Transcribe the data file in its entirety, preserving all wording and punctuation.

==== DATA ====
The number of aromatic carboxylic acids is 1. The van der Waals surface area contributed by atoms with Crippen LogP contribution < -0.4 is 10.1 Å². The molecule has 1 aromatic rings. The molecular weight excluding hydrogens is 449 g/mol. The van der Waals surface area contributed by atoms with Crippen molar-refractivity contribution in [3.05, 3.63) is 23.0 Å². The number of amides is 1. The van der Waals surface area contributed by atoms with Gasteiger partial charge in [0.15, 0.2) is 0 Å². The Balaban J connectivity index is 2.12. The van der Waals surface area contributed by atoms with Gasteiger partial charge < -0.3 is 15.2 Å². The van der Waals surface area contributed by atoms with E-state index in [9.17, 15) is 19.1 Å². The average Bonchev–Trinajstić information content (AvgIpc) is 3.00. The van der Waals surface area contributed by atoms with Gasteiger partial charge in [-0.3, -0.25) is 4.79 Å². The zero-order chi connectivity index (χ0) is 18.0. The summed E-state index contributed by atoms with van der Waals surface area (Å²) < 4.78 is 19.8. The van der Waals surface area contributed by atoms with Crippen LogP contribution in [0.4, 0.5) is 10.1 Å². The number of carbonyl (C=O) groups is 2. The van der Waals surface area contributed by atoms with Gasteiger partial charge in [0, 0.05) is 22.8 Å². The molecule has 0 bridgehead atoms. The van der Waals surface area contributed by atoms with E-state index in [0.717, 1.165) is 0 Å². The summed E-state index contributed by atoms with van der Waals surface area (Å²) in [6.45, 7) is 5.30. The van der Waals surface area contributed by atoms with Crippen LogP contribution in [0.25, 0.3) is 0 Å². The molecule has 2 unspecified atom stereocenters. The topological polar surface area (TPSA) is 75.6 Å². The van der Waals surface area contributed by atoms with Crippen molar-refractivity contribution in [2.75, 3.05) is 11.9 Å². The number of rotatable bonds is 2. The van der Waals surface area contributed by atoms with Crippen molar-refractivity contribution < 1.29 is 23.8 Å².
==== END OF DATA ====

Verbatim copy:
The number of aromatic carboxylic acids is 1. The van der Waals surface area contributed by atoms with Crippen LogP contribution < -0.4 is 10.1 Å². The molecule has 1 aromatic rings. The molecular weight excluding hydrogens is 449 g/mol. The van der Waals surface area contributed by atoms with Crippen molar-refractivity contribution in [3.05, 3.63) is 23.0 Å². The number of amides is 1. The van der Waals surface area contributed by atoms with Gasteiger partial charge in [0.15, 0.2) is 0 Å². The Balaban J connectivity index is 2.12. The van der Waals surface area contributed by atoms with Gasteiger partial charge < -0.3 is 15.2 Å². The van der Waals surface area contributed by atoms with E-state index in [9.17, 15) is 19.1 Å². The average Bonchev–Trinajstić information content (AvgIpc) is 3.00. The van der Waals surface area contributed by atoms with Gasteiger partial charge in [-0.3, -0.25) is 4.79 Å². The zero-order chi connectivity index (χ0) is 18.0. The summed E-state index contributed by atoms with van der Waals surface area (Å²) < 4.78 is 19.8. The van der Waals surface area contributed by atoms with Crippen LogP contribution in [0.4, 0.5) is 10.1 Å². The number of carbonyl (C=O) groups is 2. The van der Waals surface area contributed by atoms with Gasteiger partial charge in [0, 0.05) is 22.8 Å². The molecule has 0 bridgehead atoms. The van der Waals surface area contributed by atoms with E-state index in [0.717, 1.165) is 0 Å². The summed E-state index contributed by atoms with van der Waals surface area (Å²) in [6.45, 7) is 5.30. The van der Waals surface area contributed by atoms with Crippen LogP contribution in [0.25, 0.3) is 0 Å². The molecule has 2 unspecified atom stereocenters. The topological polar surface area (TPSA) is 75.6 Å². The van der Waals surface area contributed by atoms with Crippen molar-refractivity contribution in [2.75, 3.05) is 11.9 Å². The number of rotatable bonds is 2. The van der Waals surface area contributed by atoms with Crippen molar-refractivity contribution < 1.29 is 23.8 Å².